CB : You just have to keep challenging what is around you. I can never go around a shop or department store without picking products up and critically evaluating them, it drives my wife mad!

DL: If you hadn’t become a designer, what would you have done?
CB : I would love to have been involved in museum restoration.

DL: How do you define design, what is design for you?
CB : Design makes changes. It is what moves culture forward, everything we use and accept today is affected by design.

DL: Who helped you to reach these heights, who was your biggest supporter?
CB : Probably The Worshipful Company of Goldsmiths.

DL: What helped you to become a great designer?
CB : The patience of my family, and persistence.

DL: What were the obstacles you faced before becoming a design master?
CB : It is a very overcrowded profession, just getting noticed is hard.

DL: How do you think designers should present their work?
CB : I like to show thought processes through initial ideas, through to developed designs using digital modelling.

DL: What’s your next design project, what should we expect from you in future?
CB : I am currently investigating lighting in the home.

DL: What’s your ultimate goal as a designer?
CB : Just to keep being relevant

DL: What people expect from an esteemed designer such as yourself?
CB : Don't know you would have to ask them.

DL: How does design help create a better society?
CB : It should be inclusive and improve situations wether through function or just in style and looks.

DL: What are you currently working on that you are especially excited about?
CB : I am currently designing a range of products that highlight endangered species.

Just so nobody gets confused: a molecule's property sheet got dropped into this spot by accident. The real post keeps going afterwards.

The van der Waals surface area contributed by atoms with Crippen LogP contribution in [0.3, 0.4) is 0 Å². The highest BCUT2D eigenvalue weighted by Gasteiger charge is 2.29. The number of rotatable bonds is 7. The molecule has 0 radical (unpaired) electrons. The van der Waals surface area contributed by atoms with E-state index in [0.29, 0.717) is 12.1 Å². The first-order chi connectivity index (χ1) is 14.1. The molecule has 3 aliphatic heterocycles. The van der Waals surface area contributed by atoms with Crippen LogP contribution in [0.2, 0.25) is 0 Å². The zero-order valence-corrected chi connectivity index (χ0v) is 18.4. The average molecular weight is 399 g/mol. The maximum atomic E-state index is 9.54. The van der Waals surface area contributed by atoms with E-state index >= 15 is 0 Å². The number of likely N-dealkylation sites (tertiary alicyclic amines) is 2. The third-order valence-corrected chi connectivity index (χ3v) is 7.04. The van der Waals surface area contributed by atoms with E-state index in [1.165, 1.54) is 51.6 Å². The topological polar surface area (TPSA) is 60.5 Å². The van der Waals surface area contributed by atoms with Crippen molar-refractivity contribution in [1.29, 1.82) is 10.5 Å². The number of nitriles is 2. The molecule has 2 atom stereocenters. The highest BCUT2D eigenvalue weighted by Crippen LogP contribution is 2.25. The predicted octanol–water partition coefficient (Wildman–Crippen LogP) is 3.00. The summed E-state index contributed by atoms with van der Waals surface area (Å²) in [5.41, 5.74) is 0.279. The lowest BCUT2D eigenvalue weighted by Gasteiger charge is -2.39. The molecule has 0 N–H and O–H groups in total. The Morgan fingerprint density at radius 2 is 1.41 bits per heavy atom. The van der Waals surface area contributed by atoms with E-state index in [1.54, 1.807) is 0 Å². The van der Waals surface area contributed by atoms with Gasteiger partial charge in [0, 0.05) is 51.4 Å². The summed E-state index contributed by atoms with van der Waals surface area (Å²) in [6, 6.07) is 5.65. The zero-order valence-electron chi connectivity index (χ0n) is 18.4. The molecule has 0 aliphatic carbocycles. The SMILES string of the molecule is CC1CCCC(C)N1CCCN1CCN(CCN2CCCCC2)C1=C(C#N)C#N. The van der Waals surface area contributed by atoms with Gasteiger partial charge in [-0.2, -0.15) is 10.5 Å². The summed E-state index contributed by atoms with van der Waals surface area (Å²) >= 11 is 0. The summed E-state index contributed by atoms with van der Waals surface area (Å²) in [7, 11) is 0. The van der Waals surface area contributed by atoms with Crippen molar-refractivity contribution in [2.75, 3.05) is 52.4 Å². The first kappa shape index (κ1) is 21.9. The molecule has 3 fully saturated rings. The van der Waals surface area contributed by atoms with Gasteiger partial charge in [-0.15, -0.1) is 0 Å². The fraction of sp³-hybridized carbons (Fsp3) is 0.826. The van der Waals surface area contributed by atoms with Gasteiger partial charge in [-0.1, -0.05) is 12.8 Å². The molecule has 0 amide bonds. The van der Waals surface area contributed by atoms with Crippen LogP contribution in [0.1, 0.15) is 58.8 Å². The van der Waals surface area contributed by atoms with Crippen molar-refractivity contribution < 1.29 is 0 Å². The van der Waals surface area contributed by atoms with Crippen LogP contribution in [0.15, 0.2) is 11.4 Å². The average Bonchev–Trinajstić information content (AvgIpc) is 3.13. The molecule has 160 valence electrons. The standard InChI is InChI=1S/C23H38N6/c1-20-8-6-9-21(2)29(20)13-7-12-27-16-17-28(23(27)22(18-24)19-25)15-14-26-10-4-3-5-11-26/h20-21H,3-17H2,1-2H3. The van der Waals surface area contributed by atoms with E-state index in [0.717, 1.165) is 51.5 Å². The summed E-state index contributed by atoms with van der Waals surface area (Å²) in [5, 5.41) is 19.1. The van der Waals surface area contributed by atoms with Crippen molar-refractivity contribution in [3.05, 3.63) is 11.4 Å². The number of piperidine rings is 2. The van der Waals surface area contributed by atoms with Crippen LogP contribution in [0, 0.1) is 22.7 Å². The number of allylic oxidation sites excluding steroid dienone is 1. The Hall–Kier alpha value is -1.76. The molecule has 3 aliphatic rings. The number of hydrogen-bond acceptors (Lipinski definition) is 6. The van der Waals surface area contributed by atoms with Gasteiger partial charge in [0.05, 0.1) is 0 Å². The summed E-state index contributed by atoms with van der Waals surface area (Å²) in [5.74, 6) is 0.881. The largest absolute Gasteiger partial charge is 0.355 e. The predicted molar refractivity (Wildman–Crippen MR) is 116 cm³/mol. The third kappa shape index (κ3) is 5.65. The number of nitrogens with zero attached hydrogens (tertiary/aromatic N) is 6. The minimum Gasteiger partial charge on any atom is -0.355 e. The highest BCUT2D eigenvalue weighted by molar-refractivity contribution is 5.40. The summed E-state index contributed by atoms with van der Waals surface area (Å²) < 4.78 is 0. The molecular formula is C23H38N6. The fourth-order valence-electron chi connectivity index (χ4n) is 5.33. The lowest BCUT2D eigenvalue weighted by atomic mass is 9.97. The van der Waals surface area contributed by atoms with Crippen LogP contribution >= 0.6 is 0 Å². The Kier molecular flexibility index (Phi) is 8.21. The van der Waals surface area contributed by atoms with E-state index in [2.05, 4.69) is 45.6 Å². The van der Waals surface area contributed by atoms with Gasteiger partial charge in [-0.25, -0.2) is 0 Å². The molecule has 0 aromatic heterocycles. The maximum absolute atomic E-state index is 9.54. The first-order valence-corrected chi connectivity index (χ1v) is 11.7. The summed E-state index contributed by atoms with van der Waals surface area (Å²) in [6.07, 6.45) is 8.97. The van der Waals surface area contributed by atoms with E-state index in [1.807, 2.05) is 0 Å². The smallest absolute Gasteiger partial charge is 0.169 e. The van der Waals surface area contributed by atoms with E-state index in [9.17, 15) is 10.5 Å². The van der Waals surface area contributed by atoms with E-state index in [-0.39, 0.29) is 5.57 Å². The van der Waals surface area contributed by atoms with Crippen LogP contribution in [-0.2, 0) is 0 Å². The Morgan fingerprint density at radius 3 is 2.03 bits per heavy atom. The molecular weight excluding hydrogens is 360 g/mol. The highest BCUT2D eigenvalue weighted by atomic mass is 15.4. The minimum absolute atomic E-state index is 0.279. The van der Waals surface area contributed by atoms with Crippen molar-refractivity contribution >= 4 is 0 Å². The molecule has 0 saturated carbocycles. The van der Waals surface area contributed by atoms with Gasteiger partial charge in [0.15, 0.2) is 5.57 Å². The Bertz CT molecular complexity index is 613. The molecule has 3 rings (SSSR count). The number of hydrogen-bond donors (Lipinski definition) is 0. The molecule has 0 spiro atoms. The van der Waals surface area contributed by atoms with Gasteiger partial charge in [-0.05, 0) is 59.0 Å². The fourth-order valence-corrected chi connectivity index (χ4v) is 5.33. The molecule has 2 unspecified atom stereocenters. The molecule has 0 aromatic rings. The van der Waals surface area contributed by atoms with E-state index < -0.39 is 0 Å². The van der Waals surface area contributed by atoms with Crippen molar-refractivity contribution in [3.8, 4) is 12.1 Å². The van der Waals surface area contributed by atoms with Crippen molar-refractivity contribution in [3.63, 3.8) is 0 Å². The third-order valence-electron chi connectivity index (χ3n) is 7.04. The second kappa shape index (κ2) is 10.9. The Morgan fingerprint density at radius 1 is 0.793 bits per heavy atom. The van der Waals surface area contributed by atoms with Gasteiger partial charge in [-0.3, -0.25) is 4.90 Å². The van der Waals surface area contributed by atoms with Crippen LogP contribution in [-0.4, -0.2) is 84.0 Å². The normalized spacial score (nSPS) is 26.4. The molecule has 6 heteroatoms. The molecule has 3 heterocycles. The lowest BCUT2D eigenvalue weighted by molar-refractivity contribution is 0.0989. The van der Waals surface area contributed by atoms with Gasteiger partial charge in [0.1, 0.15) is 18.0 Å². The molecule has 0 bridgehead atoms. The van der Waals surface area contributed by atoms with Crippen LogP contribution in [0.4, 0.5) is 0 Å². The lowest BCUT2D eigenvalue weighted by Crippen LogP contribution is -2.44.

DL: Which design projects gave you the most satisfaction, why?
CB : I think my 'Bear Hug' wine cooler, it was practical, made good use of materials and most of all great fun.

DL: What would you like to see changed in design industry in the coming years?
CB : More opportunity for small independent designers and less chasing celebrity.

DL: Where do you think the design field is headed next?
CB : Where it always has been I hope, driving change and improvement.

DL: How long does it take you to finalize a design project?
CB : It depends on the project. Some can be realised in a matter of weeks, while others may take months to resolve. It all depends on scale, clients, and manufacturing partners.

DL: When you have a new design project, where do you start?
CB : Always with sketching. You have to clarify the thing in your head first.

DL: What is your life motto as a designer?
CB : Do it anyway.

DL: Do you think design sets the trends or trends set the designs?
CB : Good design should set trends, if you are just reacting all the time nothing innovative will ever come about.

DL: What is the role of technology when you design?
CB : It helps plan and present work and ideas but most importantly developing technology opens up new ways of doing things.